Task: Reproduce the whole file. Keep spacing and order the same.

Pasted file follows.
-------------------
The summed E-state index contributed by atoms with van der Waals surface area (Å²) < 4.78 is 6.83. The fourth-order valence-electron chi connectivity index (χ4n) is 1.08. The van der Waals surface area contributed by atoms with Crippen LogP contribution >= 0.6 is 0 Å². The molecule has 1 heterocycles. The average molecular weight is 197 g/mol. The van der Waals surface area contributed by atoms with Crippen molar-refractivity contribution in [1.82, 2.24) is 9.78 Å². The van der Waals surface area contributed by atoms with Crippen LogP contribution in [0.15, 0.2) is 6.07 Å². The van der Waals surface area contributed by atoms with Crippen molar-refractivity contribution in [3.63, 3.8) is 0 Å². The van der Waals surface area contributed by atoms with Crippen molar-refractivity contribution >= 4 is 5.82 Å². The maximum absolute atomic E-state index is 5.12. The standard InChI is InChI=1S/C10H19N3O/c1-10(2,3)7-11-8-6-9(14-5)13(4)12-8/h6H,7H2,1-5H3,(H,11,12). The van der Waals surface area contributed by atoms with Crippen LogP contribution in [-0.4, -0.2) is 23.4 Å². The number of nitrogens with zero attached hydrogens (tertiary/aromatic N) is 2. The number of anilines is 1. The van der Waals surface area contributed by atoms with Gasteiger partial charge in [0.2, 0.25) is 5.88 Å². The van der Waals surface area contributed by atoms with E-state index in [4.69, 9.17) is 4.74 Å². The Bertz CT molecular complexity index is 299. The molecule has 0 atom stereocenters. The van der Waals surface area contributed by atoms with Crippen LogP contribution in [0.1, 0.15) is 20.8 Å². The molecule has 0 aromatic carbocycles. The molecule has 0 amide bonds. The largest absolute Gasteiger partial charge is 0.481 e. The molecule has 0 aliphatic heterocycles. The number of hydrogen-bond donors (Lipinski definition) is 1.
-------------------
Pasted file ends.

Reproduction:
The summed E-state index contributed by atoms with van der Waals surface area (Å²) < 4.78 is 6.83. The fourth-order valence-electron chi connectivity index (χ4n) is 1.08. The van der Waals surface area contributed by atoms with Crippen LogP contribution >= 0.6 is 0 Å². The molecule has 1 heterocycles. The average molecular weight is 197 g/mol. The van der Waals surface area contributed by atoms with Crippen molar-refractivity contribution in [1.82, 2.24) is 9.78 Å². The van der Waals surface area contributed by atoms with Crippen LogP contribution in [0.15, 0.2) is 6.07 Å². The van der Waals surface area contributed by atoms with Crippen molar-refractivity contribution in [3.63, 3.8) is 0 Å². The van der Waals surface area contributed by atoms with Crippen molar-refractivity contribution >= 4 is 5.82 Å². The maximum absolute atomic E-state index is 5.12. The standard InChI is InChI=1S/C10H19N3O/c1-10(2,3)7-11-8-6-9(14-5)13(4)12-8/h6H,7H2,1-5H3,(H,11,12). The van der Waals surface area contributed by atoms with Crippen LogP contribution in [-0.4, -0.2) is 23.4 Å². The number of nitrogens with zero attached hydrogens (tertiary/aromatic N) is 2. The number of anilines is 1. The van der Waals surface area contributed by atoms with Gasteiger partial charge in [0.2, 0.25) is 5.88 Å². The van der Waals surface area contributed by atoms with E-state index in [4.69, 9.17) is 4.74 Å². The Bertz CT molecular complexity index is 299. The molecule has 0 atom stereocenters. The van der Waals surface area contributed by atoms with Crippen LogP contribution in [0.1, 0.15) is 20.8 Å². The molecule has 0 aromatic carbocycles. The molecule has 0 amide bonds. The largest absolute Gasteiger partial charge is 0.481 e. The molecule has 0 aliphatic heterocycles. The number of hydrogen-bond donors (Lipinski definition) is 1.